The house of sad women

Hardwick Hall, which sits on a high hill in Derbyshire, is one of the finest Elizabethan houses in England. Because it’s owners, the Dukes of Devonshire, preferred one of their other houses, nearby Chatsworth, it was not modernised during the four centuries it has stood on its hill. Martin, Paul, and I visited it today, and I found it to be one of the most atmospheric of all the houses I’ve ever visited. I particularly felt the strong presence of three sad women.

Before we entered the house we walked, on a bright February morning, through its large, empty, and wooded parklands. We saw the stately hall from a distance, with the semi-ruined Old Hall beside it. Down a long row of trees we could see the symmetrical, three story hall, with its three floors, enormous windows, and large letters E and S around the top of the building. ES stands for Elizabeth Shrewsbury, better known as Bess of Hardwick, who built the hall. The higher stories have higher ceilings than the lower floors: the grander people lived at the top. The huge windows mean that the house is filled with light unlike most Elizabethan and Tudor houses; the windows also signify wealth because glass was extremely expensive in the 16th century.

After coffee we entered the house, and you are at once hit by its intactness, coherence, and integrity. This is a house that still contains much of what it contained when first built, in particular tapestries, some of which Bess contributed to herself. Tapestries line most of the rooms and the surprisingly wide staircases. The rooms at the top are the most striking:  a gallery some 50 yards long and 20 feet high runs the length of the back of the hall; while at the front of the house is the great hall with a vast fireplace and elaborate plaster work all around the upper half of the walls telling the story of Diana the hunter. This is where you would have eaten with Bess, and once you’d eaten the tables would have been pushed back for music, dancing, plays, and gaming.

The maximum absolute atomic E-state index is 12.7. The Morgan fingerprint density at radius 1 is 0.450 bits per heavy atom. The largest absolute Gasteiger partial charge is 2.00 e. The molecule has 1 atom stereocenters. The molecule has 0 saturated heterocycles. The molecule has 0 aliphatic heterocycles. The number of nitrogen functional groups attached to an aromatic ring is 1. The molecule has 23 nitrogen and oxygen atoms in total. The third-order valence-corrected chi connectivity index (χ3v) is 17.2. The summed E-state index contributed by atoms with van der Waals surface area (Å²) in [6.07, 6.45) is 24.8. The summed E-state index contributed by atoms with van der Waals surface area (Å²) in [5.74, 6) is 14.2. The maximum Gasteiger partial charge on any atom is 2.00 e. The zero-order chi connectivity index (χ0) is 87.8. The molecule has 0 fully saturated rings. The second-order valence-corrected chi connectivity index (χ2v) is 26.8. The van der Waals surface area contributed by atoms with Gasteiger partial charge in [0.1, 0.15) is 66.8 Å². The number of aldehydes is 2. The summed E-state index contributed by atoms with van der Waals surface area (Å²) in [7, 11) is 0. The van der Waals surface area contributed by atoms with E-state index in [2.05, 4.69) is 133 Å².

Hardwick Hall

Filled with light, I found it easy to imagine this room as being very jolly, but it was thoughts of the three sad women who preoccupied me.

Bess of Hardwick

Bess of Hardwick

The least sad was Bess herself: born in the Old Hall in 1527, when Henry VIII still had 20 years to reign, she had four husbands and was widowed four times. Her husbands were rich, and she was left the richest woman in England after Queen Elizabeth herself. Her wealth allowed her to build both Hardwick Hall and Chatsworth. She served Queen Elizabeth and together with her fourth husband, the Count of Shrewsbury, helped guard Mary Queen of Scots. (In the hall you can see embroidery that belonged to Mary Queen of Scots with thistles and lilies symbolising countries she ruled, Scotland and France, and roses that she never did, England.)

Perhaps it was her wealth and contact with royalty that made her aspire to have one of her own family rule England. The grandeur of Hardwick Hall showed how that was possible. She married one of her daughter’s into the House of Stuart, legitimate pretenders to the throne. She did so without the consent of Queen Elizabeth, a risky thing to do as Elizabeth was ruthless in her destruction of rivals. The marriage produced not a son but a daughter, Arbella, the second sad woman of Hardwick Hall.